Saavlatun: Like Saavla
EXHIBITION:Masters of Disguise III: A Group Mask Exhibition
When most, if not all, the residents of St. Lawrence Island converted to Christianity, including his father Siluk, My father Saavla did not. He remained proudly steadfast in his Yupik identity , and was full of stories about hunters, strongmen, the medicine of some people. He sang atuun, Yupik songs, constantly, especially as he worked with whalebone, baleen, and ivory. He was full of stories of the Spirit World and often told stories of the Raven, whom he taught served as conduit at times for communication from the other side. He himself had these encounters, shared his accounts excitedly, gesticulating the action in the stories.
The legends he told are the same ones my grandfather Siluk recorded in his writing. Siluk’s extensive writing for teachers, missionaries, and archaeologists are in the national, state, and university archives of the United States. He was an extraordinary man, though I never met him as he’d walked on before my time.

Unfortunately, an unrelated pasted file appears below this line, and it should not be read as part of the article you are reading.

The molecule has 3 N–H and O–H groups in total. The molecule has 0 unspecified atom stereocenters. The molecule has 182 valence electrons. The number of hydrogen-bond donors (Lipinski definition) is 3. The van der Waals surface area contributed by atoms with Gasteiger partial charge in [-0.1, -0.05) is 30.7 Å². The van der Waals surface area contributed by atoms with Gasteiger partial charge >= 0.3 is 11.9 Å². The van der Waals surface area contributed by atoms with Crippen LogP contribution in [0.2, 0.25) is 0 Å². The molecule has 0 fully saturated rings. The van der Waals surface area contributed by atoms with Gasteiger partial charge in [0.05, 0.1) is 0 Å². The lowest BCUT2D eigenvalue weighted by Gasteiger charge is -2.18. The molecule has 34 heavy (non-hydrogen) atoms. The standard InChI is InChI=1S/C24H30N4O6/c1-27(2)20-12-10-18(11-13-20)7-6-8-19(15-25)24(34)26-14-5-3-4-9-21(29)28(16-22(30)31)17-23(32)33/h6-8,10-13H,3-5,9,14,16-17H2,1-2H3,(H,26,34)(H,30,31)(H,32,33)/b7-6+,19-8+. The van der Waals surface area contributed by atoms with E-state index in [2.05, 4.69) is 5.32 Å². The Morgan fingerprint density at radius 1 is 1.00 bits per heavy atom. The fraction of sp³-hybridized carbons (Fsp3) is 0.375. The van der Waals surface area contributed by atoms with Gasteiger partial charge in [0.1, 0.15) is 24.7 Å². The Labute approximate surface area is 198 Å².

I try to work with my dad’s positive attitude, the one he said we are supposed to cultivate, and was critical to our mindset as we went about the hard and continuous work of surviving, thriving, in arctic and sub-arctic regions. The hand represents our shared creativity and perpetuation of culture. It’s his drumming, singing, making art. It’s my favorite appendage for it makes possible many things. It’s universal and says we are connected, we endure.
I miss him every day.
May 6, 2017